A federal shutdown can compound already increased demand on some county funded food banks and pantries across the state. Will those reserves be enough to cover current increases and a potential shutdown if an agreement is not reach before the 45 day extension expires?
With COVID-19 emergency funding depleted, a government shutdown can compound the already growing demand on local food banks and pantries. As a Maryland Matters article recently highlighted, demand on food banks is already up for the year with the end of COVID-era programs that were able to bolsters food services. Residents and families affected by a government shutdown could add to the already growing number of individuals facing food insecurity.
Many food banks and pantries around the state are supported by local, state, and federal resources. If funding and food deliveries are interrupted, these local options will need to rely on reserves and State and local governments to cover the portion of services and funding that will be interrupted in the event of a federal shutdown. For instance, with an additional $1M in funding from the Anne Arundel County government for FY24, the Anne Arundel County Food Bank is one location that is well positioned to meet the demand. But if a federal shutdown begins, they might have to start dipping into reserves and curtail any existing plans the might have had for those additional dollars.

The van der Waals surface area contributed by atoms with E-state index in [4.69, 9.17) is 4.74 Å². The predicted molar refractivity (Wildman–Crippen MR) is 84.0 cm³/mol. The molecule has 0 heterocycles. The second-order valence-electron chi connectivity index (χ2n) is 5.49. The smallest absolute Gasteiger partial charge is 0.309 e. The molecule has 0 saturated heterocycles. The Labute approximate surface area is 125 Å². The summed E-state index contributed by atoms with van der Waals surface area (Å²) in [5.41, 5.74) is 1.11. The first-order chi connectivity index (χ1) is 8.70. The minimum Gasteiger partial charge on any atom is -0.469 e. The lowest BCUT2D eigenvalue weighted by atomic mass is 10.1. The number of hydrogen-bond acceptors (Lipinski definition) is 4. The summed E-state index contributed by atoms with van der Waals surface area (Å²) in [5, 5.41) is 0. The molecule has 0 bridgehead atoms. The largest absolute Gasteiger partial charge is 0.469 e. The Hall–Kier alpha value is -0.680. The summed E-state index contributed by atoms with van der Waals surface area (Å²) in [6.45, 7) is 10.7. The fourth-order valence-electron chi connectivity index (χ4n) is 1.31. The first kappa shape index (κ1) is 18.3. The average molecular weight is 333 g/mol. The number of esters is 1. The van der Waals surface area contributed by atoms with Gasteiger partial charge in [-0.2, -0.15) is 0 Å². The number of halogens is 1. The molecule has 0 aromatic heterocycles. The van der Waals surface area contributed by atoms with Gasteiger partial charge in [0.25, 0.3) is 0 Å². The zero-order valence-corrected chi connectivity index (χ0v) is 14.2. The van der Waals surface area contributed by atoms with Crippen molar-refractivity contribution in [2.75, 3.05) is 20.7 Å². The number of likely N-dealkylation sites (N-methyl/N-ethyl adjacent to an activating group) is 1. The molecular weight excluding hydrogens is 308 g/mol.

According to the Maryland Matters article, the Anne Arundel County Food Bank feels ready to weather the storm if they need to begin purchasing more food to meet the demand. But CEO Leah Paley did share one concern – even if they are able to purchase the additional food they might run into distribution challenges in getting the inventory to the other pantries fast enough to keep food on the shelves. With a new countdown clock ticking, local food services are hoping for the best but preparing for even more pressure.